On Saturday, Sophie asked when we were going to go away for the weekend together.  Pleased as punch that she seems so keen on the idea, yet wanting to test the waters, I asked,

A weekend away just the two of us?  But don't you get too much time with Mum at school everyday?

S: But I don't mean for school.  I just want to go away and sit and cuddle.
Me: Oh?
S: That's why I don't want to go to that Motel because there we have to cook and wash-up ourselves.  I want to go somewhere where they do all that for you and we can just sit and cuddle.

So now I'm really keen on the idea.  But nothing's come of it.  Yet.  Except some extra cuddles.

Saturday, 26 September 2009

two conversations with Sophie, aged 7

Scene: Breakfast.  Sophie, aged 7, is eating weetbix and cornflakes smothered in yoghurt.

Me: What did the sheep say to the shearer?
S: What shearer?
Me: The one that was there?
S: Where?
Me: (exasperated) In the shearing shed!  But it's a joke, you just say, "What?". 
S: Oh.
Me: What did the sheep say to the shearer?
S: What?
Me: Eucalyptus! (you-c-lipped-us)
S: (laughs hysterically, then pauses) What?


(later on after bible reading)

G: (reading back of illustrated international children's bible NT):
Why is it so hard to read and remember little black words on a white page?  Probably because most of us are visual learners.  We learn better through the use of pictures.  This innovative New Testament uses Bible text that illustrates the ACTUAL Scriptures (not a retelling or paraphrase!), complete with dialog boxes to show who is speaking- just so kids can follow the story and action.  It sets the scene for them.  This not only helps children read the Bible, but also helps them immediately understand what is going on, learn it, and remember it better.  The old saying, "A picture is worth a thousand words," now rings truer than ever.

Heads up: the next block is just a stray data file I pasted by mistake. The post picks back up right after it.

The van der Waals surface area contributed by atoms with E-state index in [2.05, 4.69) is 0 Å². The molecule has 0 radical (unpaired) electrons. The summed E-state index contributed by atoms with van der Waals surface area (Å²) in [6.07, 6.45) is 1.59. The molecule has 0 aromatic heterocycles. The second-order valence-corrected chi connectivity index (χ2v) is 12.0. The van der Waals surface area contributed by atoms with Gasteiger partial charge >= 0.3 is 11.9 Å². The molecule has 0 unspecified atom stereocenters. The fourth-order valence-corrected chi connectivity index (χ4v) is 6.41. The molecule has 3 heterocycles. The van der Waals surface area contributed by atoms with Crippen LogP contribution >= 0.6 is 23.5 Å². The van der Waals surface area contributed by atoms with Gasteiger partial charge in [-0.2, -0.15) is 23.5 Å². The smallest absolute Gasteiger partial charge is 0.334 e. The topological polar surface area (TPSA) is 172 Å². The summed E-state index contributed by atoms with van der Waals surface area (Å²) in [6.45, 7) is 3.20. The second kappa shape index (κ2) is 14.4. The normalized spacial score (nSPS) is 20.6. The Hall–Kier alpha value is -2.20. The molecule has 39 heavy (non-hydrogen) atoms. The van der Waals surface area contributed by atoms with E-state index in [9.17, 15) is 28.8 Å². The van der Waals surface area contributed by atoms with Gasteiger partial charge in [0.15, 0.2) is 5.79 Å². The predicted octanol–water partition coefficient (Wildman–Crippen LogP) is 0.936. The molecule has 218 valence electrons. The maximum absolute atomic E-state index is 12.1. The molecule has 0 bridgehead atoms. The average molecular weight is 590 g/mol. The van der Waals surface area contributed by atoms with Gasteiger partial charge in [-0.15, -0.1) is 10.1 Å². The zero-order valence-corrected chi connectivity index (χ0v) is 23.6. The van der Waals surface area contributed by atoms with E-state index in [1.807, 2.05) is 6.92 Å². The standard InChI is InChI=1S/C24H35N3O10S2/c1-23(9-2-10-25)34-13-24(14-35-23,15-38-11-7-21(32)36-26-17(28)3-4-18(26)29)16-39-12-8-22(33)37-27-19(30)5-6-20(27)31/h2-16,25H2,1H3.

[bit of discussion here, then...]
S: ...if they really believed that, why didn't they use pictures to say it?  Hah!  They're using words to say words aren't important!

(which, I know, is not exactly what they're saying, but for a seven year old, she makes an interesting observation)

Friday, 25 September 2009

The heart of Anger (4)

In chapter six of the Heart of Anger, Lou Priolo shows how to use an Anger Journal to help children identify and correct inappropriate expressions of anger. It is a four-step process that involves;